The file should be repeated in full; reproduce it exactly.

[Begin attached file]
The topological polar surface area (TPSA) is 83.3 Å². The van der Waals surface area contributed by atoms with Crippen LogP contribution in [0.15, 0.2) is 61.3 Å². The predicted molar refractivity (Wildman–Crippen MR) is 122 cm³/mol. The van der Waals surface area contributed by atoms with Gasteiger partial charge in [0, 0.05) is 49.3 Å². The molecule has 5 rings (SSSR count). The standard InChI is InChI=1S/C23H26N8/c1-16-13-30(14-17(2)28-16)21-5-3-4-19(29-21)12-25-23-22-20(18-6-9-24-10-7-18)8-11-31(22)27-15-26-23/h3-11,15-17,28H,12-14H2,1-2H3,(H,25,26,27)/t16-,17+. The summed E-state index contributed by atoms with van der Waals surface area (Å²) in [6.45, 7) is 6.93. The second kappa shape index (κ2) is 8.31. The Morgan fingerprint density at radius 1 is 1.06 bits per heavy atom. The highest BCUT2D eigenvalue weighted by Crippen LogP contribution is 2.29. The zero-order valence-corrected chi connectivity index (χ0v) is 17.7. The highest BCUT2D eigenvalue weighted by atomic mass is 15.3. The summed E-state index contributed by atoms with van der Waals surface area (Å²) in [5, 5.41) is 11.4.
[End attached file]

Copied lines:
The topological polar surface area (TPSA) is 83.3 Å². The van der Waals surface area contributed by atoms with Crippen LogP contribution in [0.15, 0.2) is 61.3 Å². The predicted molar refractivity (Wildman–Crippen MR) is 122 cm³/mol. The van der Waals surface area contributed by atoms with Gasteiger partial charge in [0, 0.05) is 49.3 Å². The molecule has 5 rings (SSSR count). The standard InChI is InChI=1S/C23H26N8/c1-16-13-30(14-17(2)28-16)21-5-3-4-19(29-21)12-25-23-22-20(18-6-9-24-10-7-18)8-11-31(22)27-15-26-23/h3-11,15-17,28H,12-14H2,1-2H3,(H,25,26,27)/t16-,17+. The summed E-state index contributed by atoms with van der Waals surface area (Å²) in [6.45, 7) is 6.93. The second kappa shape index (κ2) is 8.31. The Morgan fingerprint density at radius 1 is 1.06 bits per heavy atom. The highest BCUT2D eigenvalue weighted by Crippen LogP contribution is 2.29. The zero-order valence-corrected chi connectivity index (χ0v) is 17.7. The highest BCUT2D eigenvalue weighted by atomic mass is 15.3. The summed E-state index contributed by atoms with van der Waals surface area (Å²) in [5, 5.41) is 11.4.